IMPorTANT PArT oF more independent and well spoken in Korean and English. Their work is
becoming more diverse and reflective of their personalities.”
ThE ArT AND DESIgN “I have no doubt,” hah, who also is a visiting assistant professor in Arts and
INDUSTrIES IN KorEA IN cultural Management, adds, “that these students will later on be an important
part of the art and design industries in Korea in many ways.”
— young hah, M.F.A. ’00, M.P.S. Arts Seoul, with its population of over 10 million, is in the midst of a major
and cultural Management ’04 transformation with its new mayor, Se-hoon oh, at the helm. retaining its
ancient beauty while promoting its modern high-tech infrastructure, Seoul is
working to build its reputation as a creative city. As the 2010 World Design
capital, organizers of the Seoul Design Fair are expecting millions of visitors.
Scheduled to open in 2011, the 115,000-meter Dongdaemun Design Plaza and
Park, designed by Pritzker Prize winning architect Zaha hadid, will house a
design museum, library, and educational facilities in the center of Seoul.
All of this prompted The New York Times earlier this year to declare: “Forget
CourTesy: debbie han
Tokyo. Design aficionados are now heading to Seoul.”
There are 30,000 design students graduating in Korea every year, and
Korean companies now have chief design officers sitting alongside the cEos.
Mayor oh believes that design and design-related industries are Korea’s key to
economic growth. This policy, dubbed “culturenomics,” focuses on creating
well-designed products that are distinctly Korean to expand international
Myoung oak Kim, M.S. Interior Design ’82, is involved in the revitalization of
the Samchong-dong area, a historical neighborhood of traditional tile-roofed
houses that now boasts art galleries and high-end restaurants. “Nowadays,
Seoul is undergoing urban regeneration through culturenomics,” Kim, professor
at Duksung Women’s University, explains. “Finding our cultural resources
vitalizes the city and its economy. Art and design are the essential elements for
Seoul to be a competitive city.”
The art movement in Korea has also expanded rapidly. Debbie han, M.F.A.
New Forms ’99, has worked in Seoul as a full-time artist for the last six years.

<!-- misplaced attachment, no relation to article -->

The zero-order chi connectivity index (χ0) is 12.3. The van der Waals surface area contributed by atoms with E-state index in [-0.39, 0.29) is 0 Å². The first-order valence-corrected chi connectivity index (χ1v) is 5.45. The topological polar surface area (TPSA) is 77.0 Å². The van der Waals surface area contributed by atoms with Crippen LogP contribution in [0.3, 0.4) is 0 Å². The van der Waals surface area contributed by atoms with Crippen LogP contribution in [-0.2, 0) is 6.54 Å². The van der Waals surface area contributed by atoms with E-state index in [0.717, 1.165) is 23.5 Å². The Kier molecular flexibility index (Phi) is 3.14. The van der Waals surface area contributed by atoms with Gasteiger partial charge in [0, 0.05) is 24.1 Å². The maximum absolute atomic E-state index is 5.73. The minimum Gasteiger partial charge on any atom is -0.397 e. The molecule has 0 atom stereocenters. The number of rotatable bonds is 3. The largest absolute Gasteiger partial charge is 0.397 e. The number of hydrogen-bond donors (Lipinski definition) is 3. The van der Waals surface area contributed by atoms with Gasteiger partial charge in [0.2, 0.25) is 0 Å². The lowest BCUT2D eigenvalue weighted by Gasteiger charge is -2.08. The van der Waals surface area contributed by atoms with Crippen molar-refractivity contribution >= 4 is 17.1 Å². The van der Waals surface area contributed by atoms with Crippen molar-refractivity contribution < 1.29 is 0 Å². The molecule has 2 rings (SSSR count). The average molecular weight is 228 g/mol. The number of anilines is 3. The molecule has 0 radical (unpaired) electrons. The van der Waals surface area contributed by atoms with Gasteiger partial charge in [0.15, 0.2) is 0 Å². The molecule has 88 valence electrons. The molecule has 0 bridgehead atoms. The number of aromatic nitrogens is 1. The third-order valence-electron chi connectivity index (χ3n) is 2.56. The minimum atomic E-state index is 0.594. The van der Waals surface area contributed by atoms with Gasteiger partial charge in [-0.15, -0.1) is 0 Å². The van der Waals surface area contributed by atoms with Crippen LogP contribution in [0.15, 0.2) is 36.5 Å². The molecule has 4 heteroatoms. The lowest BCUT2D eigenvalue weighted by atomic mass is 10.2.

her photography and sculpture, such as her ceramic piece Terms of Beauty that
reconstructs Venus de Milo’s face into ethnically and racially different features,
explores themes of identity, beauty, and perception. She arrived in Seoul in
2003 for a museum residency as an American artist when there were only two
such programs in Korea. Today there are over 20. The gyeonggi Museum of
debbie han, M.f.a. new forms, ’99, a Modern Art, where she did an international residency last year, hosted the res
Artis International conference for the first time in Asia. John Pai's recent commission for the seoul institute of the arts in ansan, korea, Notes from the Stars, is his tallest piece at 31 feet.
korean american artist working in seoul
12 p rat t folio
CourTesy of ik-Joong kang
CourTesy of debbie yoon
“WE collABorATED WITh KorEAN TrADITIoNAl
PAINTEr o-hyUN gWoN To rEVEAl ThE
MAgNIFIED TExTUrE oF BUTTErFly WINgS.”
— Wonjeong Debbie yoon, B.F.A. Fashion Design ’94
There were 327 Korean students on the Pratt campus
during the 2009–2010 academic year and last fall there
were 148 Korean applicants to graduate programs alone.
communications Design, Fine Arts, and Interior Design are
among the most popular fields among Korean applicants
and there is now an official exchange program with the
Korean National University of the Arts. Additionally, there
are two Korean graduates of the School of Architecture—
young Woo, B.Arch. ’80, and young ho Kim, B.Arch. ’71
—who serve on the Board of Trustees.
According to Kim, his father herman hyung Nam Kim,
B.S. chem. Eng. ’28, is believed to be the first Korean
alumnus of Pratt. At the time, herman Kim was able to
learn more at Pratt as an undergraduate than he was able
to in the chemistry graduate programs in Korea. The elder
Kim also received an honorary doctorate in 1966. on his